is in detroit. caller: i am currently a student at wayne state university. the question is is college worth the cost. it is not i feel worth the cost. we are facing a situation where i -- i may not be able to pay for classes in the fall. even over an academic issue, but over the content -- contract i have with housing. i might be kicked out of school this semester. >> you have a conflict with what? >> with the housing right now. >> is that because it is too expensive or there are too many people in the housing unit? >> just filed for bankruptcy, detroit. they are trying to increase my tuition. housing is too much. foricole, thank you calling in and sharing your story. this was the subject of an article earlier this week, and they pulled him out about student loans. "more students rely than ever on federal student loans aid. "more students rely than ever on federal student loans aid. she covered today's speech by president obama and we spoke to her earlier earlier in the afternoon for her thoughts. what new ground did the calls forbreak in lowering college costs? >> this is a more expansive
americans died over the city of detroit. only then was that a political will to say we now need to use 21st century technology which we have against the terrorists. so if you look at it right now in a world where they only have to be right 1% of the time we have to be right 100% of the time on defense we should use one of our few at images which is technology and the vast majority of the explosive detection systems in place today aren't capable of detecting either this type of clothing soaked in liquid explosives nor are they capable of detecting even say the surgically implanted bombs or something as basic as the underwear bomber. most are designed to do -- magnetometers detect metal. that is not the explosive itself. usually the only medal medal involved as the detonator so if you are able to designed explosives with no metal detector, you effectively have made that system. we are living in the stone age's on most of the magnetometer technology we are using. our one advantage which is bring for this modern advanced imaging technology to allow us to level the playing field in the last thin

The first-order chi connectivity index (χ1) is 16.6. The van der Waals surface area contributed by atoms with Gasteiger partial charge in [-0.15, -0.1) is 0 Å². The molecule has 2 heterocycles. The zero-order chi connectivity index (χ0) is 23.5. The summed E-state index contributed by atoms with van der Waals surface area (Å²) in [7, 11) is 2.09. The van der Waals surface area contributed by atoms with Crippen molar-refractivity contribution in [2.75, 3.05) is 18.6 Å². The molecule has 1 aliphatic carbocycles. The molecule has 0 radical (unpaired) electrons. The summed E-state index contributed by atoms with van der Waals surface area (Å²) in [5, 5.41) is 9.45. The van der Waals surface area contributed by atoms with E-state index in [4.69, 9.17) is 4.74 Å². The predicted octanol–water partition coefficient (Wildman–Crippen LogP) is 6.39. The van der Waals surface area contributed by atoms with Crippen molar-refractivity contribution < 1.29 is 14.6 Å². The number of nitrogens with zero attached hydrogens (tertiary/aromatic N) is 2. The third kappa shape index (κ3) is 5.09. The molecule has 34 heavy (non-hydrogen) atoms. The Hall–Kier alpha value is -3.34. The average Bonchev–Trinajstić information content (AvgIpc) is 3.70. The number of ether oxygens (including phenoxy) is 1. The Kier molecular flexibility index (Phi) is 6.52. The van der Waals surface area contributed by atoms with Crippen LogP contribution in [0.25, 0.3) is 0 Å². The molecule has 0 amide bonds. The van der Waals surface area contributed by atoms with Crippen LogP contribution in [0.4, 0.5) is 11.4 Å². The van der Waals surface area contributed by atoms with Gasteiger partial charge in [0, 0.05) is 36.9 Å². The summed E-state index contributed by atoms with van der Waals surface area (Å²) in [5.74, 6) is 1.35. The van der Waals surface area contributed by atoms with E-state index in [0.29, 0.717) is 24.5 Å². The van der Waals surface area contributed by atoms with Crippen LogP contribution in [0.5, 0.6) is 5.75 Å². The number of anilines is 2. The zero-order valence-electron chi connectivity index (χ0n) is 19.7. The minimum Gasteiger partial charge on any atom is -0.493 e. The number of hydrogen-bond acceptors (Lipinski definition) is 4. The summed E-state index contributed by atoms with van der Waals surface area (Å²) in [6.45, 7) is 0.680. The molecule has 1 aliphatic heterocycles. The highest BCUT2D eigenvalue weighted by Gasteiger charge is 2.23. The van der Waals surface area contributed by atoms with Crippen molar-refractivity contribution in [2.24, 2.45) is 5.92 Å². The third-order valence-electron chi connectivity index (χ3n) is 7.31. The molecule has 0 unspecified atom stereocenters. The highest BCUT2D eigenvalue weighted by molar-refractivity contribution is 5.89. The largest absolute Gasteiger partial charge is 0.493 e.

to take place. >> juan, go ahead and respond to wayne there. weologist know, detroit, 41% poverty rate and st. louis 21%. the ten most dangerous cities in the country have the highest, most elevated poverty numbers in the country. >> yeah, poverty, unemployment, failure drops out from school and, guess what, a high percentage of minority. it hurts my heart. but, wayne, this is what you need. you need leadership that will come in and speak to kids who are not advancing and who are not making any progress and, instead, get involved with gang activity and with violence and this is how they can prove there is somebody in this world. that's a losing prescription. you have to believe in education. you have to believe in a job and building a resume. i don't think that this is a mystery if you want to make it in america. >> jonathan, there is -- >> even maybe a minimum wage job that would keep a young person out of trouble and focused on producing on the future. i mean, there's no question the gang has already pointed out. less likely to be this type of violent crime in a stronger economy. you
Search Results 0 to 9 of about 10 (some duplicates have been removed)